However, despite the many advantages of using AI, there are also plenty of risks that could jeopardise the workings of our society and the ethical boundaries of science. Therefore, it is crucial to ensure the safe application of AI in the field of Geosciences and beyond with an aim to help advance our society, as well as protect our environment. As Stephen Hawking said in his speech at the Web Summit in 2017 ‘’Perhaps we should all stop for a moment and focus not only on making our AI better and more successful, but also on the benefit of humanity’’. Hence, it is up to us to ensure the safe and fair application of AI and make a difference in this world.



‌ Centre for the study of Existential Risk. (University of Cambridge). (2018). Risks from Artificial Intelligence.

Hickmon, N., Varadharajan, C., Hoffman, F., Wainwright, H., & Collis, S. (2022). Artificial Intelligence for Earth System Predictability (AI4ESP) (2021 Workshop Report).

Ouadfeul, S. A., Jawak, S. D., Shirzadi, A., & Idrees, M. O. (2022). Editorial: Artificial intelligence and machine learning in Earth science. Frontiers. 

Pickering, E., Guth, S., Karniadakis, G. E., & Sapsis, T. P. (2022). Discovering and forecasting extreme events via active learning in neural operators. Nature Computational Science, 2(12), 823–833.

Sun, Z., Sandoval, L., Crystal-Ornelas, R., Mousavi, S. M., Wang, J., Lin, C., Cristea, N., Tong, D., Carande, W. H., Ma, X., Rao, Y., Bednar, J. A., Tan, A., Wang, J., Purushotham, S., Gill, T. E., Chastang, J., Howard, D., Holt, B., & Gangodagamage, C. (2022). A review of Earth Artificial Intelligence. Computers & Geosciences, 159, 105034.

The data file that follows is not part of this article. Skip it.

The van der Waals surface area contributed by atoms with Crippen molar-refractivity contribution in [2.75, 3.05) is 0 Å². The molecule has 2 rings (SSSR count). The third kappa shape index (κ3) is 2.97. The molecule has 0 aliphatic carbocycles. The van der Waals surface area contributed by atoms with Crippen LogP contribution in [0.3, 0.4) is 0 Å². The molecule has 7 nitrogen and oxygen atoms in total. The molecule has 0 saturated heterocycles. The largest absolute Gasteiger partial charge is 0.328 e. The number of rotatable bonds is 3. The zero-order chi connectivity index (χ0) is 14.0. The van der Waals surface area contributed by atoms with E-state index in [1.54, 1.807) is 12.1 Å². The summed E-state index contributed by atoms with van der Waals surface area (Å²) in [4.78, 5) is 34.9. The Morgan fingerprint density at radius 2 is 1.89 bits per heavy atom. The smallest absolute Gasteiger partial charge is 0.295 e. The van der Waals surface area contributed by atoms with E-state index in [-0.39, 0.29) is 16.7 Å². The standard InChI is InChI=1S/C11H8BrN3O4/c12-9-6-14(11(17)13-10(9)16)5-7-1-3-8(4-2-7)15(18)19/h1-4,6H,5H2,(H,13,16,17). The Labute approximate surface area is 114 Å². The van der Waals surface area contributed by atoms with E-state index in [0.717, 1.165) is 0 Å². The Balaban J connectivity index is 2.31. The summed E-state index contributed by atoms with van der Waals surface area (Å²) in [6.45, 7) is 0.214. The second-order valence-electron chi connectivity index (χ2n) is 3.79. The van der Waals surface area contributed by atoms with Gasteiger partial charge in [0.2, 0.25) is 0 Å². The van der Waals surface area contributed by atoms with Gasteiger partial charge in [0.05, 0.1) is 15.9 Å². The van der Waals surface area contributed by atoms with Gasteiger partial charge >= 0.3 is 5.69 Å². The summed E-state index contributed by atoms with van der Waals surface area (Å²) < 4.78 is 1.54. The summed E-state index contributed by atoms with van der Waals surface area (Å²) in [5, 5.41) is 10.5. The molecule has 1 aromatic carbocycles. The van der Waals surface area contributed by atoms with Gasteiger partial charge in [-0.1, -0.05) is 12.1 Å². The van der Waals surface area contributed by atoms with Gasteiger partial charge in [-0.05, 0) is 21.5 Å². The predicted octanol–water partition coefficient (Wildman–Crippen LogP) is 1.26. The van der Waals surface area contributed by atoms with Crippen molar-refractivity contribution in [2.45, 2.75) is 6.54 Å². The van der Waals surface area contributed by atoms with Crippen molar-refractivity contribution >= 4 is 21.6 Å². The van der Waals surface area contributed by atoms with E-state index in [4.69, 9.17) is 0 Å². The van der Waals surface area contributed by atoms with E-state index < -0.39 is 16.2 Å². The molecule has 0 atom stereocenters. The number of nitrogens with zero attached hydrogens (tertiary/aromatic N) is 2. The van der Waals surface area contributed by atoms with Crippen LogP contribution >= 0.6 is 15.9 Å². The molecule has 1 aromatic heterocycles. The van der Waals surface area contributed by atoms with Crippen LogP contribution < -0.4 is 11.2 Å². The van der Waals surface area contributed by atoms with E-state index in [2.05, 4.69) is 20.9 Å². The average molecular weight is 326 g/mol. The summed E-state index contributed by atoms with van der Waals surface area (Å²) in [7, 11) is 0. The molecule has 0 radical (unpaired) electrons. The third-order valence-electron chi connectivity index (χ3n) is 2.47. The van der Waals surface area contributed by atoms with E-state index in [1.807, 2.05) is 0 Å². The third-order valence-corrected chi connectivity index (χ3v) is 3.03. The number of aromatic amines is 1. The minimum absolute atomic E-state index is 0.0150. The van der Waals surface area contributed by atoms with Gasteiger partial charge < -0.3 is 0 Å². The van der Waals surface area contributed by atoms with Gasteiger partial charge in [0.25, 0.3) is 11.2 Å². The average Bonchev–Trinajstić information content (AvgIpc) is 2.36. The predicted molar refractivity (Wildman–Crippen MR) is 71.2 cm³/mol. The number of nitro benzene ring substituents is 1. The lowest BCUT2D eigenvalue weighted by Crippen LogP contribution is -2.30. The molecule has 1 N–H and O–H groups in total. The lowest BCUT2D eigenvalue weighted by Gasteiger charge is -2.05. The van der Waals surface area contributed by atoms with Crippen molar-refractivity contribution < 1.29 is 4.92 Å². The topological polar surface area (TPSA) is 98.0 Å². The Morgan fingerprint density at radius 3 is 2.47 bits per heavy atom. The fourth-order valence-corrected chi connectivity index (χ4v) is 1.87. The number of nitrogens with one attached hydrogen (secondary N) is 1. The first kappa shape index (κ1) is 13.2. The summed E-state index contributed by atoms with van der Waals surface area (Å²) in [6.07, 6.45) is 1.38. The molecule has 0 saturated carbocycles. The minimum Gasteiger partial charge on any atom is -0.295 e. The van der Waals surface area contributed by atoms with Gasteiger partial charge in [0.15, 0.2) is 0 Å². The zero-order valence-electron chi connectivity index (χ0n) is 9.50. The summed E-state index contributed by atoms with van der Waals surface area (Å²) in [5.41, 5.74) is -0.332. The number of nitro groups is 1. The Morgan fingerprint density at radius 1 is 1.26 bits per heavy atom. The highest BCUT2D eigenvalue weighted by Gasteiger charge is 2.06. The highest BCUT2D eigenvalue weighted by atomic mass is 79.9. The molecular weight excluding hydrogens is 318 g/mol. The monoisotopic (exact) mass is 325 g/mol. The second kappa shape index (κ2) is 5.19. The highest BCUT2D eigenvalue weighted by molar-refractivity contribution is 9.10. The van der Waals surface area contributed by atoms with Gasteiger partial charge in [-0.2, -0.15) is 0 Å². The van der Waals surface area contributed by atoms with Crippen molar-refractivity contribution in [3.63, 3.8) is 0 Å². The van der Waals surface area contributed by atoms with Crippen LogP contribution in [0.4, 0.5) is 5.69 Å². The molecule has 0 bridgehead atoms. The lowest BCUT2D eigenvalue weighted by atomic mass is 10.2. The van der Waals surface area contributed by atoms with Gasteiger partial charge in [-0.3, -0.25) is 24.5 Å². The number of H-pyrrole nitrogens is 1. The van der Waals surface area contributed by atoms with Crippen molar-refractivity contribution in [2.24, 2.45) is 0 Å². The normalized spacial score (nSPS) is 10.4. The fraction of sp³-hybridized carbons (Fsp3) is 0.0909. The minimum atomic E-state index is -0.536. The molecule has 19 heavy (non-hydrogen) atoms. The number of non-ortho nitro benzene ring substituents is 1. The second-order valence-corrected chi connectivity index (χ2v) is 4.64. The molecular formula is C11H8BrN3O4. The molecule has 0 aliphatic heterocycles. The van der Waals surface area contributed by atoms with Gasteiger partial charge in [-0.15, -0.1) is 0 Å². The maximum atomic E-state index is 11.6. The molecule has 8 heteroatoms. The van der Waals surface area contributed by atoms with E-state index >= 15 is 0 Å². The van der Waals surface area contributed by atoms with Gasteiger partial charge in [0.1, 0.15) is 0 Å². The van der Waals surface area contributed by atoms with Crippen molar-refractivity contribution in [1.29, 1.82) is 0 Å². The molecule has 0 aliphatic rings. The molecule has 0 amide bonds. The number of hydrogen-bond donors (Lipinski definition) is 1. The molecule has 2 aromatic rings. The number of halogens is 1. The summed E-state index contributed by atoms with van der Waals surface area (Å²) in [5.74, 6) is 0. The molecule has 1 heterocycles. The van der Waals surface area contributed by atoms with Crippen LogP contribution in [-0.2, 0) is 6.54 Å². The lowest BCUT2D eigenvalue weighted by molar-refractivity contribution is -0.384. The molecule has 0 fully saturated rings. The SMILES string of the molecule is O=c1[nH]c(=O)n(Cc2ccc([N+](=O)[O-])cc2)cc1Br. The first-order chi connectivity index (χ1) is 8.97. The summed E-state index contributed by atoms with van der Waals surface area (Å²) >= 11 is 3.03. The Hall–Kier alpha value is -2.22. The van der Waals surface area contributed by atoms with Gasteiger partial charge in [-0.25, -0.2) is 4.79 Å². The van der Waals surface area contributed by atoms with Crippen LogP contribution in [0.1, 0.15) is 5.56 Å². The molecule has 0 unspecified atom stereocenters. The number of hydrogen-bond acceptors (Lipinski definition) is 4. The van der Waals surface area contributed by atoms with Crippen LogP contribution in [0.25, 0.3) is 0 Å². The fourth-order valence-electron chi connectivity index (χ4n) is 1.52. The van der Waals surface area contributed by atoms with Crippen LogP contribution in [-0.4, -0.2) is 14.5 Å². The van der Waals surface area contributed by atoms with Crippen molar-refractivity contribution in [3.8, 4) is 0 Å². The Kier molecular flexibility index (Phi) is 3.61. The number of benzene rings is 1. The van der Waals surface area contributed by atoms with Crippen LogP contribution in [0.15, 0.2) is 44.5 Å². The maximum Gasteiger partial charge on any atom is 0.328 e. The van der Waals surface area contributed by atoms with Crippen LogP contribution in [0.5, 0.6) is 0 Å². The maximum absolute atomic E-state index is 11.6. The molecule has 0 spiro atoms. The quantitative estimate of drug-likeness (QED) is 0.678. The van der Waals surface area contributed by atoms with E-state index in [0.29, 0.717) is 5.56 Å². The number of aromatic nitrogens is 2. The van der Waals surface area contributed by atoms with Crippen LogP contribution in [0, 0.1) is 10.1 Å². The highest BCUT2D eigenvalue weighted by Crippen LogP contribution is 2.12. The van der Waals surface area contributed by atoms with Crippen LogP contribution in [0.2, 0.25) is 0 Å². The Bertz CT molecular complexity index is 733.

‌Verdu, E., Nieto, Y. V., & Saleem, N. (2023). Big data and artificial intelligence in earth science: recent progress and future advancements. Acta Geophysica, 71(3), 1373–1375. 

Wang, H., & Morra, G. (2020). Artificial Intelligence in Geosciences. Artificial Intelligence in Geosciences, 1, 52–53.
Kleoniki Lydia Theodoridou is a Geologist with a master’s degree in Risk and Disaster Science from University College London. She is currently a Blog Editor at the European Geosciences Union Geodynamics division for the third year in a row. Her research interests range from Disaster Risk Reduction, Climate-related topics, Geoheritage, and Geodynamics. She tweets under @lydia_theo1.

Leave a Reply

Your email address will not be published. Required fields are marked *

You may use these HTML tags and attributes: <a href="" title=""> <abbr title=""> <acronym title=""> <b> <blockquote cite=""> <cite> <code> <del datetime=""> <em> <i> <q cite=""> <s> <strike> <strong>